A patent-licensing company accusing
Motion Offense LLC tried to argue that Fifth Circuit precedent concerning witness subpoenas, evidence locations, and home-town advantage should govern the case—and tip the scale against transfer—but Albright said that would be inappropriate.
“This Court cannot and does not overrule the reasoning of the Federal Circuit in a patent case,” he wroteTuesday. “Although the Federal Circuit issues unpublished, nonprecedential transfer opinions, the Federal Circuit frequently cites these opinions as though they precedentially interpret Fifth Circuit law.”
He also noted that the Federal Circuit overruled his reasoning for retaining a trio of cases in November based on his expedited case schedules when the Northern District of California would’ve otherwise been more convenient.
Motion Offense hit both Google and cloud storage company Dropbox Inc. with patent infringement suits last year, asserting that the firms’ products—such as Google Drive and Google Sheets—infringe data-management patents including US Patent Nos. 10,303,353, 10,613,737, and 11,044,215.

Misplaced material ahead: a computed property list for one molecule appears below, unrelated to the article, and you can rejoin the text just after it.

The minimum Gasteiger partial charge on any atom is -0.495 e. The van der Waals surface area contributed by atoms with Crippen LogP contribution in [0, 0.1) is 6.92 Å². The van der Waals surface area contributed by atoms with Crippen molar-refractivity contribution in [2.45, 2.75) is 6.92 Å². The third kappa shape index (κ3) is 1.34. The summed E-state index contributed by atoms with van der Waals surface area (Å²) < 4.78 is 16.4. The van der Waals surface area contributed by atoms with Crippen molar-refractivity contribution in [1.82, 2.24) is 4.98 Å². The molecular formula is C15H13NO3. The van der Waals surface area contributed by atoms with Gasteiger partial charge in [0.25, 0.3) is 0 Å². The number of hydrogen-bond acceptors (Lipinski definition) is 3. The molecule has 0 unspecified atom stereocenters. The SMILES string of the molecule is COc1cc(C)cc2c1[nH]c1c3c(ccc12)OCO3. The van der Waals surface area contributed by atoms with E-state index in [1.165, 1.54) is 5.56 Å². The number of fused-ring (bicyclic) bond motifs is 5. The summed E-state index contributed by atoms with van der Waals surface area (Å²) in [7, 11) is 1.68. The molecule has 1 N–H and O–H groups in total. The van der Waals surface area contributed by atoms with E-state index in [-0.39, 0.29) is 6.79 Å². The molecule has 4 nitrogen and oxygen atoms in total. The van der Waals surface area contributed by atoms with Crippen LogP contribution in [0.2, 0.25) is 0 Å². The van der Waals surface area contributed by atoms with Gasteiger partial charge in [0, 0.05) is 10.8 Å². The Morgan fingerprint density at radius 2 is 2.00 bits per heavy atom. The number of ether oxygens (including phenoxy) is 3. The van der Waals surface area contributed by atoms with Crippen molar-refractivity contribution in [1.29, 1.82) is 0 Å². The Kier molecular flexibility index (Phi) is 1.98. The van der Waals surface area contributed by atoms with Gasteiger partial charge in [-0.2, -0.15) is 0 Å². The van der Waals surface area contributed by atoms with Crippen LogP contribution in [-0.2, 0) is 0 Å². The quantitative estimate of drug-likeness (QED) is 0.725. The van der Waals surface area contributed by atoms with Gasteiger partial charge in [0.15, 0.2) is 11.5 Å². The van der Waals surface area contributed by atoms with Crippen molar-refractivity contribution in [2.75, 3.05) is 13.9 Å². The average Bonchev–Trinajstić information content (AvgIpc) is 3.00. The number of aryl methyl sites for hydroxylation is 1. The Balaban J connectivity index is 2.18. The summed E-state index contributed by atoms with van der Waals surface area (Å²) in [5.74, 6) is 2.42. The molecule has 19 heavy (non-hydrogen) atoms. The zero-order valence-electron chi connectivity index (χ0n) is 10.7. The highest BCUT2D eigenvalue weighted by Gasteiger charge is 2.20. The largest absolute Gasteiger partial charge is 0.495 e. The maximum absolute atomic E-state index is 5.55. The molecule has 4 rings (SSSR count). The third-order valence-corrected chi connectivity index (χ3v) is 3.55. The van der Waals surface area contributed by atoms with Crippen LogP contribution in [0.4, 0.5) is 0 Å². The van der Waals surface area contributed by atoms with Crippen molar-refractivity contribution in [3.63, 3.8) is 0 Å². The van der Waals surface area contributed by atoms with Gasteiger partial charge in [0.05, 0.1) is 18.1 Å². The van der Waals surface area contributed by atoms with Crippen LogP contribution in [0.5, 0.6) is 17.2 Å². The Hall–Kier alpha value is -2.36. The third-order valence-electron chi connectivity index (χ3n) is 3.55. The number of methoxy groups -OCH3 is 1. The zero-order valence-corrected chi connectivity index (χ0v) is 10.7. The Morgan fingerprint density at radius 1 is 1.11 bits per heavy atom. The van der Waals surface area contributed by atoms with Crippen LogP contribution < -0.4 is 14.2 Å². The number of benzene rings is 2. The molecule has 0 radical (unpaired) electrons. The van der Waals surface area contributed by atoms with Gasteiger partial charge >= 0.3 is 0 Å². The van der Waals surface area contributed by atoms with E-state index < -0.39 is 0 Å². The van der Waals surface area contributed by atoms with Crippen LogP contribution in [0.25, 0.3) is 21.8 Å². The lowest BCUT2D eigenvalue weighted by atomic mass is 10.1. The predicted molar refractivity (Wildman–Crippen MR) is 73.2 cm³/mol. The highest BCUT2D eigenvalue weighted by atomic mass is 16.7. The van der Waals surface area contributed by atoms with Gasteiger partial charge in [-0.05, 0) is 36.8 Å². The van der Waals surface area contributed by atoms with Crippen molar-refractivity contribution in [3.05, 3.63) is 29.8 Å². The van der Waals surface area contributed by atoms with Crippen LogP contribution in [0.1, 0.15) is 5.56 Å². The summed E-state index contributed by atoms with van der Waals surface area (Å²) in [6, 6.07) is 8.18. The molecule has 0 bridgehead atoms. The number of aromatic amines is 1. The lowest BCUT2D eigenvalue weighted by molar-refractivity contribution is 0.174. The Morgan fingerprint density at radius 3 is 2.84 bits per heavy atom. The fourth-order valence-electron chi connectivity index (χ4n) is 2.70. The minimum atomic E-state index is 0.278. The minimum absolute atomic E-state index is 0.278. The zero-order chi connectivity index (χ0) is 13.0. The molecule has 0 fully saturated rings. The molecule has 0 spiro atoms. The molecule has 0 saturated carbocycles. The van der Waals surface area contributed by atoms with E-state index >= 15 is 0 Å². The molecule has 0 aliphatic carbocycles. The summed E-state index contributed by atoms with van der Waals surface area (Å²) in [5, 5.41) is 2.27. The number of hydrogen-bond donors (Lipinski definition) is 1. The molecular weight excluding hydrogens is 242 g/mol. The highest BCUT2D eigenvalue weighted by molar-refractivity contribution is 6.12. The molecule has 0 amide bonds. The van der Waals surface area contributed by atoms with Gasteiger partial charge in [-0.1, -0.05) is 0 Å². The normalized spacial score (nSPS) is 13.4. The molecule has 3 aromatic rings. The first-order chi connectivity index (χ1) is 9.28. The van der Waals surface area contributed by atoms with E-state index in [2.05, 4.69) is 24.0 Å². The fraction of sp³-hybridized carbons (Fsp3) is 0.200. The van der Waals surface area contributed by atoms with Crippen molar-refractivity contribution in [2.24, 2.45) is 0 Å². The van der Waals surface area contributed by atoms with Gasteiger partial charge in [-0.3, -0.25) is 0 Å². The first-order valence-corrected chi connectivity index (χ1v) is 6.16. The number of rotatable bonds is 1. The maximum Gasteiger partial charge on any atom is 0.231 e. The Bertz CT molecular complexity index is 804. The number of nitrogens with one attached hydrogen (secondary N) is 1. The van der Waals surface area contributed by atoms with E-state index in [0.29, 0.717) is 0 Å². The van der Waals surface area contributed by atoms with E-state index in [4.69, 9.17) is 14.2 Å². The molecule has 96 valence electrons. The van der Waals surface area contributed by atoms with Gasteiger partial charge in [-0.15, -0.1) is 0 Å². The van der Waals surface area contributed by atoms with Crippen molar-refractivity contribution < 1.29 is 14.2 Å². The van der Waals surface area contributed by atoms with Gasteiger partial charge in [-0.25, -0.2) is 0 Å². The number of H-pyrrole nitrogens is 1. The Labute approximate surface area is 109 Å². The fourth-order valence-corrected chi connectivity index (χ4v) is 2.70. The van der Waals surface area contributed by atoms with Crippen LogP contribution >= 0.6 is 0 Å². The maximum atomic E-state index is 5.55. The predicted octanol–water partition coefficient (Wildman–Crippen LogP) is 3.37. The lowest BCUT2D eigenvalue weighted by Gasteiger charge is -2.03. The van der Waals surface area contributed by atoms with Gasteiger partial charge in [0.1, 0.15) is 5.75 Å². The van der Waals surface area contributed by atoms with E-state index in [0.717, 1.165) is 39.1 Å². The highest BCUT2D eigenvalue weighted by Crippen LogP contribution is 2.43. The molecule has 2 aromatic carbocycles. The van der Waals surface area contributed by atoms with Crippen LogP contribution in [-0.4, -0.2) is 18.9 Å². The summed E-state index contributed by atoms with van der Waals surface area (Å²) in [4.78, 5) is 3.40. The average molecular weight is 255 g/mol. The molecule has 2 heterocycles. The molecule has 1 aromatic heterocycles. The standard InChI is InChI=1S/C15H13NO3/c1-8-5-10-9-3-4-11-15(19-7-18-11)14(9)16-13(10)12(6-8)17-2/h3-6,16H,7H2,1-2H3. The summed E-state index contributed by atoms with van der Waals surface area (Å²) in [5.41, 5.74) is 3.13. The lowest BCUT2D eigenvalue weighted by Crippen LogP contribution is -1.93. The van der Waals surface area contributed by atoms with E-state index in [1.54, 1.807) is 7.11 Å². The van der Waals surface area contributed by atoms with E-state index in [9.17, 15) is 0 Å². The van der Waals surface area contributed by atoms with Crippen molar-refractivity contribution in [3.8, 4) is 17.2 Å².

In January, Albright shot down Dropbox’s attempt to escape some claims in the consolidated pair of cases against it, ruling that Motion Offense’s patents did indeed predate Dropbox’s allegedly infringing activities. The matter is set for trial in early January.
The Google case is set for trial in September 2023. Google has three invalidity probes against the Motion Offense patents pending at the Patent Trial and Appeal Board, where institution decisions are expected in February.
Albright previously chided
In this instance, Albright found Google’s expert completed a “credible but limited” investigation that uncovered at least some evidence weighing against the transfer. Still, “overall, the private interest factors clearly favor transfer,” he wrote.
Devlin Law Firm LLC represents Motion Offense. Paul Hastings LLP and Potter Minton PC represent Google.
The case is Motion Offense, LLC v. Google LLC, W.D. Tex., No. 21-cv-00514, transfer granted 10/4/22.
—With assistance from Laurel Brubaker Calkins